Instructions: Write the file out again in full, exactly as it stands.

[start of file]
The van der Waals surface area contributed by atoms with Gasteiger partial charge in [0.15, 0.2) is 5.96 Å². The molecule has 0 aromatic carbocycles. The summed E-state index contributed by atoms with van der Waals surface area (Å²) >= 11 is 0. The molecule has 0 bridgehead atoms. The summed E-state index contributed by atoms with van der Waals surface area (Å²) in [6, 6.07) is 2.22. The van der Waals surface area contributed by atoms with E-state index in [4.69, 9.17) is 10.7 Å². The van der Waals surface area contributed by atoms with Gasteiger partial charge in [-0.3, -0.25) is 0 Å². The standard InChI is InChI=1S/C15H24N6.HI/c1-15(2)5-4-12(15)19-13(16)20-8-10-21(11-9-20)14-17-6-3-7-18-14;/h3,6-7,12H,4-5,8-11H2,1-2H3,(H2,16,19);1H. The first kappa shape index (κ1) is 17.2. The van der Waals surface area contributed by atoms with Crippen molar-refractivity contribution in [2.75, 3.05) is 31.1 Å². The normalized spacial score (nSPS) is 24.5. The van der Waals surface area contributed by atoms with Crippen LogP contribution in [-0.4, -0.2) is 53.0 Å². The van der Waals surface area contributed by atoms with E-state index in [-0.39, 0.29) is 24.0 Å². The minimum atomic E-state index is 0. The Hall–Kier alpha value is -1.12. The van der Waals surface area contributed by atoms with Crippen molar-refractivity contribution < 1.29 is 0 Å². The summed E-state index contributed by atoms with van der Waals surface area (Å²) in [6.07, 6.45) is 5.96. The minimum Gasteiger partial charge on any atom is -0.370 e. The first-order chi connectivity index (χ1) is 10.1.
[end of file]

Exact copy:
The van der Waals surface area contributed by atoms with Gasteiger partial charge in [0.15, 0.2) is 5.96 Å². The molecule has 0 aromatic carbocycles. The summed E-state index contributed by atoms with van der Waals surface area (Å²) >= 11 is 0. The molecule has 0 bridgehead atoms. The summed E-state index contributed by atoms with van der Waals surface area (Å²) in [6, 6.07) is 2.22. The van der Waals surface area contributed by atoms with E-state index in [4.69, 9.17) is 10.7 Å². The van der Waals surface area contributed by atoms with Gasteiger partial charge in [-0.3, -0.25) is 0 Å². The standard InChI is InChI=1S/C15H24N6.HI/c1-15(2)5-4-12(15)19-13(16)20-8-10-21(11-9-20)14-17-6-3-7-18-14;/h3,6-7,12H,4-5,8-11H2,1-2H3,(H2,16,19);1H. The first kappa shape index (κ1) is 17.2. The van der Waals surface area contributed by atoms with Crippen molar-refractivity contribution in [2.75, 3.05) is 31.1 Å². The normalized spacial score (nSPS) is 24.5. The van der Waals surface area contributed by atoms with Crippen LogP contribution in [-0.4, -0.2) is 53.0 Å². The van der Waals surface area contributed by atoms with E-state index in [-0.39, 0.29) is 24.0 Å². The minimum atomic E-state index is 0. The Hall–Kier alpha value is -1.12. The van der Waals surface area contributed by atoms with Crippen molar-refractivity contribution < 1.29 is 0 Å². The summed E-state index contributed by atoms with van der Waals surface area (Å²) in [6.07, 6.45) is 5.96. The minimum Gasteiger partial charge on any atom is -0.370 e. The first-order chi connectivity index (χ1) is 10.1.